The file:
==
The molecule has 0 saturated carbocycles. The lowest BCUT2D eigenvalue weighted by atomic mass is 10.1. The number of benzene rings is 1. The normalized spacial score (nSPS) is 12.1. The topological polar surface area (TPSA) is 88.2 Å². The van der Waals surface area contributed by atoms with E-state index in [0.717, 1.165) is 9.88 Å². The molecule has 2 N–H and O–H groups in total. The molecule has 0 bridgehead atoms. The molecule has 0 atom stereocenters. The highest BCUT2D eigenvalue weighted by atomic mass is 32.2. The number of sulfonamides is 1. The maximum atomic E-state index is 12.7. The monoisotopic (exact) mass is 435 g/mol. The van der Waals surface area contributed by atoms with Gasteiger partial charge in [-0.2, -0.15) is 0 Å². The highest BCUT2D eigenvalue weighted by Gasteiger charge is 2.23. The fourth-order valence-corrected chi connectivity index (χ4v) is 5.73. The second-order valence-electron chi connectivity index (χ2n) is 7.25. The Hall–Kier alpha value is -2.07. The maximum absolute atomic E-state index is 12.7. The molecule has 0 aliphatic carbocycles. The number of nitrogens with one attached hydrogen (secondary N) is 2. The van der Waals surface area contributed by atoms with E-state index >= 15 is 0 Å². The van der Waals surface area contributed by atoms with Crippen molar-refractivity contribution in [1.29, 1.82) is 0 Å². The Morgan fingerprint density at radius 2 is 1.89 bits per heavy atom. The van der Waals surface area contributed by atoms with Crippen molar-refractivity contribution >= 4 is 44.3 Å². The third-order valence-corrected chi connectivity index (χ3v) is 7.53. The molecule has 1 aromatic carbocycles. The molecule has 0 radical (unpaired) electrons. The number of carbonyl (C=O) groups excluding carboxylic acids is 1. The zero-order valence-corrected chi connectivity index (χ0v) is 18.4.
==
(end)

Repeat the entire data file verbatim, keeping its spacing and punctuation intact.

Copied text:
The molecule has 0 saturated carbocycles. The lowest BCUT2D eigenvalue weighted by atomic mass is 10.1. The number of benzene rings is 1. The normalized spacial score (nSPS) is 12.1. The topological polar surface area (TPSA) is 88.2 Å². The van der Waals surface area contributed by atoms with E-state index in [0.717, 1.165) is 9.88 Å². The molecule has 2 N–H and O–H groups in total. The molecule has 0 bridgehead atoms. The molecule has 0 atom stereocenters. The highest BCUT2D eigenvalue weighted by atomic mass is 32.2. The number of sulfonamides is 1. The maximum atomic E-state index is 12.7. The monoisotopic (exact) mass is 435 g/mol. The van der Waals surface area contributed by atoms with Gasteiger partial charge in [-0.2, -0.15) is 0 Å². The highest BCUT2D eigenvalue weighted by Gasteiger charge is 2.23. The fourth-order valence-corrected chi connectivity index (χ4v) is 5.73. The second-order valence-electron chi connectivity index (χ2n) is 7.25. The Hall–Kier alpha value is -2.07. The maximum absolute atomic E-state index is 12.7. The molecule has 0 aliphatic carbocycles. The number of nitrogens with one attached hydrogen (secondary N) is 2. The van der Waals surface area contributed by atoms with E-state index >= 15 is 0 Å². The van der Waals surface area contributed by atoms with Crippen molar-refractivity contribution in [1.29, 1.82) is 0 Å². The Morgan fingerprint density at radius 2 is 1.89 bits per heavy atom. The van der Waals surface area contributed by atoms with Crippen molar-refractivity contribution >= 4 is 44.3 Å². The third-order valence-corrected chi connectivity index (χ3v) is 7.53. The molecule has 1 aromatic carbocycles. The molecule has 0 radical (unpaired) electrons. The number of carbonyl (C=O) groups excluding carboxylic acids is 1. The zero-order valence-corrected chi connectivity index (χ0v) is 18.4.